The Song of the Nonsinger

Keren and my Uncle Toby married in 1959
I had no idea . . .

My Mom, the first born, has a brother a couple years her junior, my Uncle Toby. A few years after my Mom and Dad married, Toby married Keren Coxe. From Toby and Keren came my cousins Charles (about a year and a half younger than me) and Mary Sue, younger still. For a while there, when I was wee, Mom and Uncle Toby were both graduate students at the University of Virginia, and our two families shared a big house in Charlottesville.

During that year or so, Aunt Keren was a daily part of life. I remembered her most for a disability that she claimed: she said she couldn’t sing. One day, in my four-year-old way, I wanted us all to sing, “Old MacDonald Had a Farm.” Keren said she couldn’t sing. This was frustrating for me, difficult to understand (which, I suppose, is why it has stuck in my memory all these years). What could she mean? How could anybody not be able to sing? There are certain kinds of sounds that come out of people’s mouths that are just talking and there are other sounds that are singing (at age 4, I had no concept of off-key, or missing the note), and surely everyone can produce both sorts. Everyone at my nursery school piped right up when it was time to sing “Old MacDonald,” or “Twinkle, Twinkle, Little Star.” C’mon Aunt Keren. Sing with us. But she wouldn’t. Said she couldn’t. Couldn’t! How bizarre!

A couple years ago I read Oliver Sacks’ Musicophilia. Sacks describes a number of things that can go wrong with the brain, one of which makes an otherwise normal-functioning person unable to reproduce a melody. We’re not talking “off-key” – we’re talking “no identifiable key or melody at all.” Maybe that’s what my Aunt Keren had. Or maybe she just didn't like to sing.
From left: Mom, me, Aunt Keren,
and Cousin Charles

Graduate school is fleeting, and our two families soon had finished their programs and headed off to jobs in other cities. A few years afterwards, word reached us that Toby and Keren were divorcing. This was the mid-sixties, and my first significant exposure to the concept of divorce. It all seemed very mysterious: sad and inexplicable.

And I never saw or heard from Keren again. Uncle Toby remarried, and I had a new aunt – with an additional couple of cousins. I’d be taken for visits with the new family – or they’d visit us, or we’d both visit at my grandparents’ – once or twice a year for most of the years of my childhood and adolescence. Since Toby had complete custody of Charles and Mary Sue, Keren was out of the picture entirely. Very rarely ever mentioned, at least in my hearing. She existed only in one or two of the older snapshots in the family album, wearing the cat’s-eye glasses and a dress in that early 60s style.

I got the news today that Keren Coxe died last week, on March 26, at age 71. Cardiac arrest. In reading the obit in the Washington Post, and in googling around, I learned what a fascinating woman my missing Aunt Keren actually was.

In 1960, she became the first female physics major to graduate from Virginia Tech. I hadn’t known that. It fits that my Uncle Toby, an engineer, would have liked a scientific-minded woman. Indeed, the big sister he’d always looked up to (my Mom) was herself working on a PhD in physical chemistry during the year we lived together in that big house in Charlottesville. My grandparents, born in 1908 and 1909, somehow got it into their heads, apparently, to teach their children to value the pursuit of truth and the power of science to progressively reveal truth – and that the progress of truth was more important than traditional gender roles. So Mom grew up unafraid to be a pioneering female scientist, and her brother grew up unafraid to marry one.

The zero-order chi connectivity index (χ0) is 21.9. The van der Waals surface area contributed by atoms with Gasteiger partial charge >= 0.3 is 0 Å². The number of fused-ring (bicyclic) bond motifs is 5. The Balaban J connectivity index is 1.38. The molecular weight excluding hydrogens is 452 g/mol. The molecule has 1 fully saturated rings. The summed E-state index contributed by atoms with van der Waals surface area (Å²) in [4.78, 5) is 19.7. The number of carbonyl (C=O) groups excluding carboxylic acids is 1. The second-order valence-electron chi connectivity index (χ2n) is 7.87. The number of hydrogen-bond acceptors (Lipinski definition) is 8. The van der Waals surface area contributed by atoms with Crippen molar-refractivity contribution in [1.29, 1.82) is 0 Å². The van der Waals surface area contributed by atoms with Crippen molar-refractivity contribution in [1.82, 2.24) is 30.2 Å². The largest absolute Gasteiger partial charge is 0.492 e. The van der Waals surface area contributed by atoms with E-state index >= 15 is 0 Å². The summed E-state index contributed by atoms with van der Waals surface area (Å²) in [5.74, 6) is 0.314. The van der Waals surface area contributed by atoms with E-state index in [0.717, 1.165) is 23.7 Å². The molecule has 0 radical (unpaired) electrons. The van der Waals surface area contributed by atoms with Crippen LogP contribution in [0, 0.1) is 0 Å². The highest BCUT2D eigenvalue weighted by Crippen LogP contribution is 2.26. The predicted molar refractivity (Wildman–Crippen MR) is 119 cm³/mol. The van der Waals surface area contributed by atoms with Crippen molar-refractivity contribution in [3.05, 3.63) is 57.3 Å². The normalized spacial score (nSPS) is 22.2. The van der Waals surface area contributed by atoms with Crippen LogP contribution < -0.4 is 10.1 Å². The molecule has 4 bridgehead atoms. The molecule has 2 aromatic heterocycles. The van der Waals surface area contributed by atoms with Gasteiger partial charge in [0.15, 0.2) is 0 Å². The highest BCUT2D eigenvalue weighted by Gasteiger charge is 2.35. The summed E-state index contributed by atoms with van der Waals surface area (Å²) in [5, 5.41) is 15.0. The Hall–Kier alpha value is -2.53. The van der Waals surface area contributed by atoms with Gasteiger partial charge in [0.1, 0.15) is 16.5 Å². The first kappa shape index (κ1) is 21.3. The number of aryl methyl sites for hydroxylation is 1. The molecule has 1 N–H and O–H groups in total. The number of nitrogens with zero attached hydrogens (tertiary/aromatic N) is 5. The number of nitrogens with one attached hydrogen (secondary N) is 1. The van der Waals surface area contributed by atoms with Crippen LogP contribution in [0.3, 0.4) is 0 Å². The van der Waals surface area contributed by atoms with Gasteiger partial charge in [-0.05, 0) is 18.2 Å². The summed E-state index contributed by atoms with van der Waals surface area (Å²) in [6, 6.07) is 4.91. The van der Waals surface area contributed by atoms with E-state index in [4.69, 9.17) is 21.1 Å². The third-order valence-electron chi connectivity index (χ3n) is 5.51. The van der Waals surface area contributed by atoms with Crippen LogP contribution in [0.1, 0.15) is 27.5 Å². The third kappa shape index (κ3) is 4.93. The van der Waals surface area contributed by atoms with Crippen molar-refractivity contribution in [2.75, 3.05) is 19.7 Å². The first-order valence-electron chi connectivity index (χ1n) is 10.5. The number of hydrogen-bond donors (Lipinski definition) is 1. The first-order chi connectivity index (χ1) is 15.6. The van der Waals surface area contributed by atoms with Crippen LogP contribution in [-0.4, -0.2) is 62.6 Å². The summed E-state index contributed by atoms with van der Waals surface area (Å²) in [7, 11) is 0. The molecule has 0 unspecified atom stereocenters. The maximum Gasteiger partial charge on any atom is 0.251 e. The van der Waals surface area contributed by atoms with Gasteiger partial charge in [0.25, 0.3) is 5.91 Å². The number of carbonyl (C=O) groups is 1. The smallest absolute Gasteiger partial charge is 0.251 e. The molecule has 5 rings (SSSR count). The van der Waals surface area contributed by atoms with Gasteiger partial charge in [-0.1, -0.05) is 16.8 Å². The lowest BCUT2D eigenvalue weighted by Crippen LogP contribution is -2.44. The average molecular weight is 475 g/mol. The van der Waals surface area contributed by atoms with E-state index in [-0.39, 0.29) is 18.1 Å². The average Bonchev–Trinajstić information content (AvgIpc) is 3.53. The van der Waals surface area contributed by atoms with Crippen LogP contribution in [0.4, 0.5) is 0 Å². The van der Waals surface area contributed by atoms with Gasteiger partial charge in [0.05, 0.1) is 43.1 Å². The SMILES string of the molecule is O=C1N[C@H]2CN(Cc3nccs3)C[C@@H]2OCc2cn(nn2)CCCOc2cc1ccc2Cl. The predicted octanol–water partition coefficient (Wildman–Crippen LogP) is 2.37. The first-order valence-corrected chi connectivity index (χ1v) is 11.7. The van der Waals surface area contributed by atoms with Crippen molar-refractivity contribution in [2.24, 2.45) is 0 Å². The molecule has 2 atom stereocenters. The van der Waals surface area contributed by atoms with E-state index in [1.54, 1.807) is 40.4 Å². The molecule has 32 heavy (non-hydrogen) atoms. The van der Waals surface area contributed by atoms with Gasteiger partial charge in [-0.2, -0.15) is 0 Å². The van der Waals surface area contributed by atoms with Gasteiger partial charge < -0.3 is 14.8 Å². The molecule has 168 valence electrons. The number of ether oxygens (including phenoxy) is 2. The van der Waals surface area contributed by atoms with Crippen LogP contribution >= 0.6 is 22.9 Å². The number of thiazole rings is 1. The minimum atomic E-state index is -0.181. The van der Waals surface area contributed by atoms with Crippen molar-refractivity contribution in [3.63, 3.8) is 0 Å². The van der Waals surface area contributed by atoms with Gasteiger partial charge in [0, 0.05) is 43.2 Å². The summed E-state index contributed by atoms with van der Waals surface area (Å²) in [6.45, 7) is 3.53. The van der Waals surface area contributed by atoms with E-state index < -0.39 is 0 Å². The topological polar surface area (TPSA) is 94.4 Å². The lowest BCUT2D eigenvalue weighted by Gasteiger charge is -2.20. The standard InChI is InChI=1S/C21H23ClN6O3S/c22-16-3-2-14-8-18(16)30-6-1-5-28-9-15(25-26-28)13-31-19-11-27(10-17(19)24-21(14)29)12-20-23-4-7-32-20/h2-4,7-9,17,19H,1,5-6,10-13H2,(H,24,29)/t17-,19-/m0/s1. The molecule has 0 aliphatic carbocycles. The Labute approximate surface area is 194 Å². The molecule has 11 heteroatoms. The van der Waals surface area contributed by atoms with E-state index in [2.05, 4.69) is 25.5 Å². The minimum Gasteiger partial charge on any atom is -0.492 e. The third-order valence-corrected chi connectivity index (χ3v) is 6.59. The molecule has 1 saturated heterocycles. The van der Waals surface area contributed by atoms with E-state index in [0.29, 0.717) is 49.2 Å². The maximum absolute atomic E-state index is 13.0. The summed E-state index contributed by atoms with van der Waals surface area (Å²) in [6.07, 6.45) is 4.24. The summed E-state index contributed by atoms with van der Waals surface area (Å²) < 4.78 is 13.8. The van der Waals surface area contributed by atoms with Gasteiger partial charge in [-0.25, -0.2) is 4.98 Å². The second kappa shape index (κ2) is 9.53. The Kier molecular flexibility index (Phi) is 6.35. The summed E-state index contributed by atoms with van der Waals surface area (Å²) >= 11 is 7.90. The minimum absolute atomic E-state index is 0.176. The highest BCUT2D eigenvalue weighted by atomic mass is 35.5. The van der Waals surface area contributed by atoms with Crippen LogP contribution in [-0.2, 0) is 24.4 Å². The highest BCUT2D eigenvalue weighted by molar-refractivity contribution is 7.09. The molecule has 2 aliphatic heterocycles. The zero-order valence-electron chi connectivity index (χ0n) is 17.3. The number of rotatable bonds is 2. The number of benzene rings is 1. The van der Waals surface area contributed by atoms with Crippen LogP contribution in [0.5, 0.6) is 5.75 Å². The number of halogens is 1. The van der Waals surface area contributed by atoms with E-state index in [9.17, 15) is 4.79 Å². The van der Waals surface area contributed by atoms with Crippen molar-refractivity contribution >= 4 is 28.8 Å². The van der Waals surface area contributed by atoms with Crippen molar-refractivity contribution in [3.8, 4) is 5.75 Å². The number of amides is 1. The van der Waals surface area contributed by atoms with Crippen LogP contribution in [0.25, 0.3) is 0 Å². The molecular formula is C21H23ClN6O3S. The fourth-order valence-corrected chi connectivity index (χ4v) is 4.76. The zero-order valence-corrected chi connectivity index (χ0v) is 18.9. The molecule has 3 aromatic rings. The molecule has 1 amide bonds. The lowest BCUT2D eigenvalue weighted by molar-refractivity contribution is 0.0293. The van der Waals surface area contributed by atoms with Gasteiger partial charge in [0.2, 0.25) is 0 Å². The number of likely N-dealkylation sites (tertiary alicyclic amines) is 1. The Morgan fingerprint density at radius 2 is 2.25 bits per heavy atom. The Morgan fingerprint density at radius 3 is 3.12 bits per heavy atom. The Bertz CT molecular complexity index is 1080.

After the divorce, as I learned just today, Keren worked as a statistician for Jones & Laughlin Steel in Pittsburgh. In 1970, she completed a master's degree in health statistics from the University of Pittsburgh. The next year, she moved to Washington, DC, where she lived the rest of her life. In 1981, she got a master's degree in theoretical statistics from George Washington University in DC.

Then there was a car accident. She was run down by a drunk driver. Yes, I had heard something about that. What I hadn’t quite picked up was that the brain trauma incurred in the accident made her unable to do statistics, but awakened a passion for art. She started working in stained glass and moved on to work in watercolor, other water media, design and collage.

Here's one of her works:

She also began posing nude for art students at the Corcoran College of Art. Of modeling, one newspaper quoted her as saying: “I found I liked it almost as much as I liked being a statistician.”

She lived with Alex Belinfante, an econometrician, for the last 24 years of her life.

In 2004 September 17, The Washington City Paper ran an article about Keren and Alex. It seems that, to some extent, they lived on the hors d’oeuvres at art receptions.


According to the article: “Since they met in 1981, Coxe, 60, and Belinfante, 65, have dined almost exclusively at gallery openings and other cultural events. ‘The number of art openings we go to in one day varies a lot; anywhere from zero to over a dozen,’ says Belinfante.”

The article continues:
You can’t ingest that much raw celery and dip without getting a name for yourself, and the Chevy Chase couple has several: “the Eaters,” “the Munchers,” “the Moochers,” “the Art Bums,” “the Cheese Critics.” Whatever they’re called, their voracity is legendary.
“Some people get some food at an art opening [that] they kind of eat because it’s there,” says B. Stanley, artistic director of the District of Columbia Arts Center. “It’s not like they really care about eating this food. It’s obviously not very good food.”